• Section 9 of the Income Tax Act, 1961 was wide enough to cover the transaction;
• income is chargeable to tax in India; and
• the Department had jurisdiction under the Act to pass an order in relation to the transaction.
Vodafone again challenged the order of the High Court before the Supreme Court, through a special leave petition. The hearings began on August 3, 2011 and concluded on October 19, 2011, after 28 days of arguments.
Issue: Whether section 195 of the Income Tax Act, 1961 is applicable when the transaction is liable to tax in India? And in the event that the transaction is not liable to tax in India, the said section 195 has no applicability.
Judgment: The Supreme Court’s judgment clarifies the law, based on the provisions contained in the Income Tax Act, 1961. While delivering its judgment, the Court recognised that it is important to provide certainty with regard to the interpretation of law and the maintenance of a robust judicial system, so that investors can determine the tax position for investment in India. If the government wishes to propose a limitation of benefits or ‘look-through’ provisions, this should be a policy decision introduced either under the extant law or the tax treaties.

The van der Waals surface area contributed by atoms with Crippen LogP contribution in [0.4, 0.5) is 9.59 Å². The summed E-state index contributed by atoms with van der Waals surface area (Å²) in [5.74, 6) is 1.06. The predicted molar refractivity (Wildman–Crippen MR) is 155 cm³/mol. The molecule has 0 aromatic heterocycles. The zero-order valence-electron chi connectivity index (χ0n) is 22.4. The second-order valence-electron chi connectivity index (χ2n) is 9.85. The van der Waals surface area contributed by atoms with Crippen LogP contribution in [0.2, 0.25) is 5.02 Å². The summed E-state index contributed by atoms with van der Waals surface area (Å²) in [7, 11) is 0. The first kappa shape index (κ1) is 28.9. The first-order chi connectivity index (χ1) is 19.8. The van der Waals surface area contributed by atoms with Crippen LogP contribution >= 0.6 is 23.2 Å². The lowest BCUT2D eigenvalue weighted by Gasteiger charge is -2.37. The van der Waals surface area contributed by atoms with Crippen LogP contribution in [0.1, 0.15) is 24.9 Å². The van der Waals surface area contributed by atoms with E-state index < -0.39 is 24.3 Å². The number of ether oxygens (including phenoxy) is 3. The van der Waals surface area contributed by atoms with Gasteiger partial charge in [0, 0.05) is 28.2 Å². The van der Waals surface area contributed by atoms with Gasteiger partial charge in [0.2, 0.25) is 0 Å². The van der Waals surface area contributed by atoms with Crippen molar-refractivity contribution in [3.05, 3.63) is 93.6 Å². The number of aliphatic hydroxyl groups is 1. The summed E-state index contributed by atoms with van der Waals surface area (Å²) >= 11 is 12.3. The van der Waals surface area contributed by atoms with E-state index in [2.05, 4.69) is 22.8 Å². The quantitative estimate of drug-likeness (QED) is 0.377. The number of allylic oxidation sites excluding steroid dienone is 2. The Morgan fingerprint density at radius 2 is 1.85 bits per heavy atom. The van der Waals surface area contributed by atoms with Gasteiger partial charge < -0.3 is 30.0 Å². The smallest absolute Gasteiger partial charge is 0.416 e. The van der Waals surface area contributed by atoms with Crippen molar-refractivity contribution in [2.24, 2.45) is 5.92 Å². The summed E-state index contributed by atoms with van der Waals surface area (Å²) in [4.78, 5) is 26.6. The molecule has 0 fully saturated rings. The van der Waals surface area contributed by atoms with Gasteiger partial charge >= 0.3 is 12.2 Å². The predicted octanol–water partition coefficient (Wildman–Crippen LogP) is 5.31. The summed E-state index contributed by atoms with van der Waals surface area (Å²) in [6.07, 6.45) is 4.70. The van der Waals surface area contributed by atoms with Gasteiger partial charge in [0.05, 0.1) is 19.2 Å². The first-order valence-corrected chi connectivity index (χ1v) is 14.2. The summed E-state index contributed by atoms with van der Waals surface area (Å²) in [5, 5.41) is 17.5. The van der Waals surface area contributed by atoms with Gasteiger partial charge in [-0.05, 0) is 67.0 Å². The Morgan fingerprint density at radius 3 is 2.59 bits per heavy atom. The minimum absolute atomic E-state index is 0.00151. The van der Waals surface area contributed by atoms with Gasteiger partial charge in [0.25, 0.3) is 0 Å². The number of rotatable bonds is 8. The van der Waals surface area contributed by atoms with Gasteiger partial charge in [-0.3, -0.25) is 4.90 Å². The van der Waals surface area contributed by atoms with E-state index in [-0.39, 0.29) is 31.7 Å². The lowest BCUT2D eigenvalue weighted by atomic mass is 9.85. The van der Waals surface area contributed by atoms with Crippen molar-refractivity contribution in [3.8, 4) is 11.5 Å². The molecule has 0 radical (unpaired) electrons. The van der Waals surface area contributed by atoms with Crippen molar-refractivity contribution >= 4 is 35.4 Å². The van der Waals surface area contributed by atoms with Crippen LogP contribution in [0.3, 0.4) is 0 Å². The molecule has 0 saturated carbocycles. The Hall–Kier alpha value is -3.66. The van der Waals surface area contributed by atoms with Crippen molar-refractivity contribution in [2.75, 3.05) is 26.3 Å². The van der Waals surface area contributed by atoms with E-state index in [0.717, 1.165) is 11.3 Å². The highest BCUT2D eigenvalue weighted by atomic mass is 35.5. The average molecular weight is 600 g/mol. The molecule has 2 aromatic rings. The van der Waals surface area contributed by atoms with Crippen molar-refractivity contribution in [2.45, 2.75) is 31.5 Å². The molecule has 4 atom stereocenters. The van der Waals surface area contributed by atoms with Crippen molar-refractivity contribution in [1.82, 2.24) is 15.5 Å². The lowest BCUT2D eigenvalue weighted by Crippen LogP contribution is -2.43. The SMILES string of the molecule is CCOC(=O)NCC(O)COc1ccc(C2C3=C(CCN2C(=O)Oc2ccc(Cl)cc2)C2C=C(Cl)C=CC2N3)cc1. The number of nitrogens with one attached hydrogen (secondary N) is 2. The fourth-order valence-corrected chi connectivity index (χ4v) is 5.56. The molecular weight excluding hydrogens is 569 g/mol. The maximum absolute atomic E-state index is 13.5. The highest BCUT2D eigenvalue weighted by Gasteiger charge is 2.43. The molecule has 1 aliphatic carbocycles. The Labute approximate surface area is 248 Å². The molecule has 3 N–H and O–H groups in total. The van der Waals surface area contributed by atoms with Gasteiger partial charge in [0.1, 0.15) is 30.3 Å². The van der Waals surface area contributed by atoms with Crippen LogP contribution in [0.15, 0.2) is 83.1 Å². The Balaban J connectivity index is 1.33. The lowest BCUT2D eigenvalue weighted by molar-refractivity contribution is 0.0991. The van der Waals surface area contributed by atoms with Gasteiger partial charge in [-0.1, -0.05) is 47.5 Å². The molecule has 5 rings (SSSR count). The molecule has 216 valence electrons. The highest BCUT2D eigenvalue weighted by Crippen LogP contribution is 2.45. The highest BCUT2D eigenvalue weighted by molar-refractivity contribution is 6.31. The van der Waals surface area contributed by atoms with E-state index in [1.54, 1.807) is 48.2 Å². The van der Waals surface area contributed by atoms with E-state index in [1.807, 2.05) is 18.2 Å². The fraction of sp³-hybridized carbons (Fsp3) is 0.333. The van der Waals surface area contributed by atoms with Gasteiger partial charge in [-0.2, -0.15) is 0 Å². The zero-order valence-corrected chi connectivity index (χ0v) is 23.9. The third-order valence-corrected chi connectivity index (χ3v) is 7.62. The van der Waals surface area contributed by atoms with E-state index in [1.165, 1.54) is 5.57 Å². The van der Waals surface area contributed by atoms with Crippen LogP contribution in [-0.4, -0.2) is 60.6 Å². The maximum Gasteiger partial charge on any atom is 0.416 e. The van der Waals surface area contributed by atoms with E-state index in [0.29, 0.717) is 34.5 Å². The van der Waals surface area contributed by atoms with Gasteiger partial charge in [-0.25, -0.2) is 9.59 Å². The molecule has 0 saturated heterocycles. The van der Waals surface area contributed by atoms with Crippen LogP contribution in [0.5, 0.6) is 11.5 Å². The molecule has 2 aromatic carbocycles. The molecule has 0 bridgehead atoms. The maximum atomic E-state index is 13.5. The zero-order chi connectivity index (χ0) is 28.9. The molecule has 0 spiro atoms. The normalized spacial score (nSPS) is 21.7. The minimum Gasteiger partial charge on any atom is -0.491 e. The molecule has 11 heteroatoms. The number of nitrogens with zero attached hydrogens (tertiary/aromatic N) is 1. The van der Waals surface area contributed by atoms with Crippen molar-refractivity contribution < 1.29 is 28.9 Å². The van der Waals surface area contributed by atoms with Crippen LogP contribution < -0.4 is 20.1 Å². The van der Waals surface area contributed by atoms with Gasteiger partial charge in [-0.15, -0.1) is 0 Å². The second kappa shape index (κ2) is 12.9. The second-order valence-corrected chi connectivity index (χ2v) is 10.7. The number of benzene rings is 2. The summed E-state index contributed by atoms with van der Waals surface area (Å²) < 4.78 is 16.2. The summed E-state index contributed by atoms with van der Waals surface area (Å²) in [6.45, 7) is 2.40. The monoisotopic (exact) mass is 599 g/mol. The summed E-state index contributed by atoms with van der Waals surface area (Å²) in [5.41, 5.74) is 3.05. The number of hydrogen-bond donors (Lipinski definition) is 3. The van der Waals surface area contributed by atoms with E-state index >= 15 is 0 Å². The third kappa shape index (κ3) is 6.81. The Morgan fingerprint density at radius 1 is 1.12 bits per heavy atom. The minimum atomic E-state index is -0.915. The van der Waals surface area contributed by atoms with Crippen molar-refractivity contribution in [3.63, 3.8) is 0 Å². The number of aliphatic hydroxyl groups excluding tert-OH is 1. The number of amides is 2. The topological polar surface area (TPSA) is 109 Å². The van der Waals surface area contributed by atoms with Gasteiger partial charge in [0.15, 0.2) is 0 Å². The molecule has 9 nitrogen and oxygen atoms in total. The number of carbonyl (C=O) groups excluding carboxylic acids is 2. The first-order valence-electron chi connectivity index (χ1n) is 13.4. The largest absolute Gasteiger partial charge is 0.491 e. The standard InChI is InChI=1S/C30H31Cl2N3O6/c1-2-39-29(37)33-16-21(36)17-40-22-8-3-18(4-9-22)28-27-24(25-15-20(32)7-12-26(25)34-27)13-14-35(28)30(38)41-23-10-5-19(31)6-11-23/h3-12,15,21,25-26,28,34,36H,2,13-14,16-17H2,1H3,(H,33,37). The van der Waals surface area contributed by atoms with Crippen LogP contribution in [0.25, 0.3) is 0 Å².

The Court ruled that it is important for both the tax administration and the courts to look at the legal nature of the transaction in its entirety and holistically; a dissecting approach should not be adopted. The ‘look-through’ approach is permissible only in instances where it can be established on the basis of facts and circumstances that the transaction is a sham or is for the purposes of tax avoidance.
The Court observed that section 9 of the Income Tax Act, 1961 cannot be extended to cover indirect transfers of capital assets or property situated in India, as the legislature has not used the words ‘indirect transfers’ in section 9(1)(i) of the Act. If these words are read into this section, the express statutory requirement of section 9(1)(i) of the Act would be rendered worthless. The Direct Tax Code Bill, 2010 specifically proposes that such indirect transfers be liable to tax in India. In the absence of such a provision in the existing statute, indirect transfers should not fall within the ambit of section 9(1)(i) of the Act and are thereby not liable to tax in India.